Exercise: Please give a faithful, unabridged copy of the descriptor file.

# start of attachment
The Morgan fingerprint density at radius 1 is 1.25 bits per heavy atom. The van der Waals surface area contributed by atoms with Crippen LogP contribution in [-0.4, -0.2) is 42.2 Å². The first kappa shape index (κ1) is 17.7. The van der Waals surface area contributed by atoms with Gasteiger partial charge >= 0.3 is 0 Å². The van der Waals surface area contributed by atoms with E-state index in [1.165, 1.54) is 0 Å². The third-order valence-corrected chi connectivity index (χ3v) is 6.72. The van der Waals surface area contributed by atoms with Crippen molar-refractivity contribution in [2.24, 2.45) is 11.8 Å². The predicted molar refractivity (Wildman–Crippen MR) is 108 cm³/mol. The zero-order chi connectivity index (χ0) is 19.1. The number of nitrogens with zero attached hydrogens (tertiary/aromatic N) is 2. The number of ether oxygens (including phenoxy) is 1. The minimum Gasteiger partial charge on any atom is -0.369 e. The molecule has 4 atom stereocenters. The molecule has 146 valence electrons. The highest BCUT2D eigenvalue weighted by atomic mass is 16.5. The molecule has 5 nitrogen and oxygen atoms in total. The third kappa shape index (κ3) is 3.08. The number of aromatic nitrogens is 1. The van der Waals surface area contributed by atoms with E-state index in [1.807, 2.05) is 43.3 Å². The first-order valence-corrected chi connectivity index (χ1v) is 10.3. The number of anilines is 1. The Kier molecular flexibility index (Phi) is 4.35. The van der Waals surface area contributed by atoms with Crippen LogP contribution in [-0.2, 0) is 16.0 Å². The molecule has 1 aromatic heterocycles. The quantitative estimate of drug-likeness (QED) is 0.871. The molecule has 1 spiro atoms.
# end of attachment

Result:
The Morgan fingerprint density at radius 1 is 1.25 bits per heavy atom. The van der Waals surface area contributed by atoms with Crippen LogP contribution in [-0.4, -0.2) is 42.2 Å². The first kappa shape index (κ1) is 17.7. The van der Waals surface area contributed by atoms with Gasteiger partial charge >= 0.3 is 0 Å². The van der Waals surface area contributed by atoms with E-state index in [1.165, 1.54) is 0 Å². The third-order valence-corrected chi connectivity index (χ3v) is 6.72. The van der Waals surface area contributed by atoms with Crippen molar-refractivity contribution in [2.24, 2.45) is 11.8 Å². The predicted molar refractivity (Wildman–Crippen MR) is 108 cm³/mol. The zero-order chi connectivity index (χ0) is 19.1. The number of nitrogens with zero attached hydrogens (tertiary/aromatic N) is 2. The number of ether oxygens (including phenoxy) is 1. The minimum Gasteiger partial charge on any atom is -0.369 e. The molecule has 4 atom stereocenters. The molecule has 146 valence electrons. The highest BCUT2D eigenvalue weighted by atomic mass is 16.5. The molecule has 5 nitrogen and oxygen atoms in total. The third kappa shape index (κ3) is 3.08. The number of aromatic nitrogens is 1. The van der Waals surface area contributed by atoms with E-state index in [1.807, 2.05) is 43.3 Å². The first-order valence-corrected chi connectivity index (χ1v) is 10.3. The number of anilines is 1. The Kier molecular flexibility index (Phi) is 4.35. The van der Waals surface area contributed by atoms with Crippen LogP contribution in [-0.2, 0) is 16.0 Å². The molecule has 1 aromatic heterocycles. The quantitative estimate of drug-likeness (QED) is 0.871. The molecule has 1 spiro atoms.